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Old 9th Feb 2009, 01:22   #484 (permalink)
punkalouver
 
Join Date: Nov 2004
Location: Here, there, and everywhere
Posts: 622
This was not translated by the BEA. Although efforts were made to translate as accurately as possible, only the French version is authentic. If there is a difference in meaning of texts between this english version and the French version, text in the french version is correct.



Accident on November 15, 2007
at Toulouse Blagnac Airport
to Airbus A340-600 serial number 856

CAUTION

This report presents the technical conclusions reached by the BEA on the circumstances and causes of this accident.
In judicial terms, this occurrence does not constitute an aviation accident or incident, since none of the people on board intended to perform a flight. Nevertheless, the term 'accident' will be used in this report, as commonly understood and accepted.
In accordance with Annex 13 of the Convention on International Civil Aviation, with EC directive 94/56/CE and with Law N°99-243 of 29 March 1999, the investigation of the accident is intended neither to apportion blame, nor to assess individual or collective responsibility. The sole objective is to draw lessons from this occurrence which may help to prevent future accidents or incidents.
Consequently, the use of this report for any purpose other than for the prevention of future accidents could lead to erroneous interpretations.

Table of Contents

Caution

Glossary

Synopsis

Organization of the investigation

1 – FACTUAL INFORMATION
1.1 Summary of the event
1.2 Injuries and fatalities
1.3 Aircraft damage
1.4 Other damage
1.5 Personnel information
1.5.1 Persons on the flight deck
1.6 Aircraft information
1.7 Meteorological conditions
1.8 Communications
1.9 Airfield information
1.10 Flight recorders
1.10.1 CVR
1.10.2 FDR
1.10.3 Readout of the flight recorders
1.11 Information on the site and the wreckage
1.12 Medical and pathological Information
1.13 Tests and research
1.14 Information on the organizations and management
1.15 Additional information
1.15.1 Testimonies

2 – ANALYSIS
2.1 Test procedure
2.2 Reactions in the cockpit
2.3 Oversight of these activities

3 - CONCLUSIONS
3.1 Findings of the investigation
3.2 Causes of the accident
3.3 Measures taken following the accident

4 – SAFETY RECOMMENDATIONS

GLOSSARY

AESA Agence Européenne de la Sécurité Aérienne
AMM Aircraft Maintenance Manual
BEA Bureau d'Enquêtes et d'Analyses
(BEAD-Air) Bureau Enquête Accidents Défense Air
CAM Customer Acceptance Manual
CEV Centre d’Essais en Vol
CVR Cockpit Voice Recorder
EPR Engine Pressure Ratio
FDR Flight Data Recorder
GSAC Groupement pour la Sécurité de l’Aviation Civile
JAR Joint Aviation Rules
UTC Coordinated Universal Time

SYNOPSIS

Date of accident
Thursday November 15, 2007 at 1610 hrs (1)

Aircraft
Airbus A-340-600
Registered as F-WWCJ

Location of accident
Toulouse Blagnac Airport

Owner
Airbus

Purpose of flight
Engine ground run test

Persons on board
9

Note (1): Unless stated otherwise, the times quoted in this report refer to Coordinated Universal Time (UTC). One hour should be added to obtain the local time in France at the time of the event.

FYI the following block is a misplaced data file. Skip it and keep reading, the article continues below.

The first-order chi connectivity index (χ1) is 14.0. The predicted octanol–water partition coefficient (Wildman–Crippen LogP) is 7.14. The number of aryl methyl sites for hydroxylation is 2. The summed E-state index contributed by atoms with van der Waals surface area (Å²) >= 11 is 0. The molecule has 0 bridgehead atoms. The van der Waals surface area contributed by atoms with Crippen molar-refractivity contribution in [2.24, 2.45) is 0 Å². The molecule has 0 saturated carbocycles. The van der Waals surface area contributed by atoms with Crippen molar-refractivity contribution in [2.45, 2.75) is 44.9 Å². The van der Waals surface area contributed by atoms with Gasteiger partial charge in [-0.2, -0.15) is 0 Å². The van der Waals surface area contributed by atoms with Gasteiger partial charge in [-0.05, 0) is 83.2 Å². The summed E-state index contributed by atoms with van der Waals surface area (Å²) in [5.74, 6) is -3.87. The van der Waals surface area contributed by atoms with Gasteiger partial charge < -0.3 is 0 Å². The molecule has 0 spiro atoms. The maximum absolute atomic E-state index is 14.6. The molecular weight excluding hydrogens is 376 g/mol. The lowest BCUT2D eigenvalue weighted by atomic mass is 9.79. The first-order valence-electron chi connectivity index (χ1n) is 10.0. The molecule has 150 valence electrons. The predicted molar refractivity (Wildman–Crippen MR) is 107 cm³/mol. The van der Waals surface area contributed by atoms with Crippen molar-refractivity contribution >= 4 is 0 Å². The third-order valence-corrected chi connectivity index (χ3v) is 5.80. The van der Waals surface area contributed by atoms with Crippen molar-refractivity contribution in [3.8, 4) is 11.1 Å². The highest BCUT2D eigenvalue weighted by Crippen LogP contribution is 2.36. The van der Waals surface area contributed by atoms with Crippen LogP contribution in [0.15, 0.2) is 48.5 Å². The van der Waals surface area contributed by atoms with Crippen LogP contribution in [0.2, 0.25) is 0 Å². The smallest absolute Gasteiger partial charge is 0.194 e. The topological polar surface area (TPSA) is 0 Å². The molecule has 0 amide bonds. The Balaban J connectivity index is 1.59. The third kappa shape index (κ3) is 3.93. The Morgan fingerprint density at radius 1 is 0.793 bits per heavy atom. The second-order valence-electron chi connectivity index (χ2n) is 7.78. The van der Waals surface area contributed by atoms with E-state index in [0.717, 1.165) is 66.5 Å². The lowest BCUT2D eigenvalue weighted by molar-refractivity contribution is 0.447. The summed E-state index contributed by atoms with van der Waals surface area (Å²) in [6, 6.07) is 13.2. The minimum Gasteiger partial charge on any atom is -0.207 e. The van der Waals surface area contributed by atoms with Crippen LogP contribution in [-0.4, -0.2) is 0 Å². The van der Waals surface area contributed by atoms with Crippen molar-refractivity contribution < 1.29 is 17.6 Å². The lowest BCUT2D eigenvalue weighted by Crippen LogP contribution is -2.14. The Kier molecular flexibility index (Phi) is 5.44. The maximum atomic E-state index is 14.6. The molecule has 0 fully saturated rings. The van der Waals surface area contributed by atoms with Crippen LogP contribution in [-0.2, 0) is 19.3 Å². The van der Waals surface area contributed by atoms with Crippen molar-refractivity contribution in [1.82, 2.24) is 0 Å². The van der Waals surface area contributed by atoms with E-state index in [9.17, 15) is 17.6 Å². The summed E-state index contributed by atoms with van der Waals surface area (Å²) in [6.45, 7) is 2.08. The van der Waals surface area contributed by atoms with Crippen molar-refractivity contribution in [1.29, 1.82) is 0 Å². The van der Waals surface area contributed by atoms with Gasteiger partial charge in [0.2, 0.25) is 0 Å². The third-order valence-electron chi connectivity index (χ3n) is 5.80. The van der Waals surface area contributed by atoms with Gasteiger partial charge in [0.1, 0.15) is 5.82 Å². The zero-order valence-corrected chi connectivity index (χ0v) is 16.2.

1- FACTUAL INFORMATION

1.1 Summary of the event

On 15 November 2007, the Airbus A-340-600 F-WWCJ was undergoing static engine ground runs on the Toulouse-Blagnac airfield. The purpose was to test various systems with technicians of the airline that had ordered the aircraft. No wheel chocks were used. On completion of these tests, after having stopped and inspected the engines, the technicians started the engines again for another engine run at high power to find the origin of oil leaks.

Approximately three minutes after power up, the aircraft began to move forward. The technician in the left seat perceived the motion and informed the Airbus technician in the right seat. The latter acted on the brake pedals and then released the parking brake. The DFDR (digital flight data recorder) then indicates a partial release of the brake pedal command. Since the aircraft continued to move forward, he tried to modify its trajectory by using the nose wheel steering. The nose wheel gear quickly skidded sideways as the aircraft accelerated.
The aircraft struck the slope of the anti-blast wall. The forward fuselage broke and fell down on the other side of the wall.

There were thirteen seconds between the start of aircraft movement and the collision with the wall.

1.2 Injuries and fatalities

Fatal - 0
Serious - 4
Slight/None – 5

1.3 Aircraft damage

The aircraft was destroyed.

1.4 Other damage

The anti-blast wall was damaged.

1.5 Personnel information

The ground tests during the customer delivery phase are performed under the responsibility of only one ground test technician, an Airbus employee. He was usually accompanied by one or more persons representing the customer, and sometimes by other Airbus employees. Airbus had no special qualification requirement toward the customer representatives attending testing. The representatives of the customer sitting in the cockpit normally had observer roles, but it could happen that the ground test technician allowed the representative of the customer to participate, for example by allowing him to taxi.

During this test, the technician in charge of ground testing was in the right seat, an aeronautical technician representing the customer was in the left seat and a flight test engineer was on the jump seat. The customer representative and the flight test engineer had no specific function in the aircraft handling. The role of the customer representative was to observe the parameters during testing to ensure compliance with the requirements of the customer.